One of the features of Firebug we like least has been the enable/disable stuff. Joe Hewiit’s original 1.0 Firebug had a pretty simple blacklist scheme for disabling Firebug sites; mostly users thought it was fine. But when users tried Firebug 1.1, the impact on performance of the
eval() debugging features was too large, especially for users focusing on CSS or HTML. But the biggest problem wasn’t folks using any particular debugging feature, it was users of heavy AJAX apps like gmail.
For Firebug 1.2 we added more options to control what parts of Firebug were active. These enablement controls were hard to understand and very unpopular. But no one was willing to give up their favorite setting either. And at least you could blacklist gmail to reduce the pain of having Firebug installed in your browser.
Firebug 1.3 made some UI improvements that helped make the controls easier to learn. But the real innovation in 1.3 was the introduction of suspend/resume. This was a global off/on switch which was simple and effective.I briefly experimemented with an ‘auto-suspend’ feature but could not get it to work before we closed 1.3.
In Firebug 1.4 we started with another round of fine-tuning. Then Steve Souders pushed for a more aggressively simplifed approach.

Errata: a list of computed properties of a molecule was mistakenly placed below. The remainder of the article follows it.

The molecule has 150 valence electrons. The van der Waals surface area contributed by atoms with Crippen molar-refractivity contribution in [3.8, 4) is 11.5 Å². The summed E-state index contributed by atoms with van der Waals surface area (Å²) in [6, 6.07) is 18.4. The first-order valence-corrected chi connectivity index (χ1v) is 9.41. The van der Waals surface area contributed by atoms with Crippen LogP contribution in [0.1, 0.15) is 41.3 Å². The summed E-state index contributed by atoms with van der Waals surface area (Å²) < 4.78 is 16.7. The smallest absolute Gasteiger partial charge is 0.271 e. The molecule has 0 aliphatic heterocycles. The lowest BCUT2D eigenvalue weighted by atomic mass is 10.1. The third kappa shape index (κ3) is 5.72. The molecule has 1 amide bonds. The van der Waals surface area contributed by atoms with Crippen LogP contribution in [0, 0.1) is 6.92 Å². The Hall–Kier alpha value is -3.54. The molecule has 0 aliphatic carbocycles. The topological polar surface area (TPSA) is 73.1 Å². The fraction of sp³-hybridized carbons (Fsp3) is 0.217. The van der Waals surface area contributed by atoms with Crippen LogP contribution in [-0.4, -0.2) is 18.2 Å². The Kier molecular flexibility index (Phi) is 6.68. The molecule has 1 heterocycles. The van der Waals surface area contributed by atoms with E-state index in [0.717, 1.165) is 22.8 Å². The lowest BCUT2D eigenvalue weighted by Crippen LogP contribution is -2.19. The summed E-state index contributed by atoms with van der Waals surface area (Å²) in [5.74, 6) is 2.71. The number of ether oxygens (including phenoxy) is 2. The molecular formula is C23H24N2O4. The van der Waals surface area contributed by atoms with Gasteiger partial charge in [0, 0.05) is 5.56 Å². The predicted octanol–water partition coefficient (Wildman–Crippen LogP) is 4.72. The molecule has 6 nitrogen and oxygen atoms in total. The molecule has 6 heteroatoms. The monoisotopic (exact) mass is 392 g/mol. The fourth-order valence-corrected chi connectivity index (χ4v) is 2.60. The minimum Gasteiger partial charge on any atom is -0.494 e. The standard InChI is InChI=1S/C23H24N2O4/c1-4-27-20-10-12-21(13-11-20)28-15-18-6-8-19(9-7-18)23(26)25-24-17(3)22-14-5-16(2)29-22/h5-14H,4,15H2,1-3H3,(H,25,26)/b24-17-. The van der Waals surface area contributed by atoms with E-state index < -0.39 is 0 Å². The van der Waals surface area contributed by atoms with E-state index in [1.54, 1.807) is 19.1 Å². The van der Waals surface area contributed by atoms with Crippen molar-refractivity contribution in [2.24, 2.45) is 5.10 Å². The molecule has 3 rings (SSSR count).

So for 1.4 we have ripped out all of the per-site controls and even the manual suspend/resume. Everything is now controlled by auto-suspend and the panels have only “enabled” or “disabled” settings. In the new model, if you can see Firebug, then its active. If you can’t it’s not.
We hope and believe that the new solution will be very natural: you’ll open Firebug and start working. If you don’t want Firebug on a site, close it. If you have Firebug open on a site and change tabs, Firebug will suspend. If you go back the the page you had Firebug open on, it will be open again and resumed. If you really want to have Firebug running on a tab that’s not on top, open Firebug in a new window (so you can see it, then it’s active).
The Console, Script, and Net panels will be disabled by default when you first start Firebug. You can enable them if you need them; once you do enable them they will be enabled for all sites you open Firebug on. You can’t mix and match sites and panels like you could in 1.3, but we think this is a rarely used feature we can live without. There is one surprise: enabling the Console also enabled the Script panel. We hope to fix this in Firebug 1.5.
The new activation is in Firebug 1.4a14 if you want to give it a try.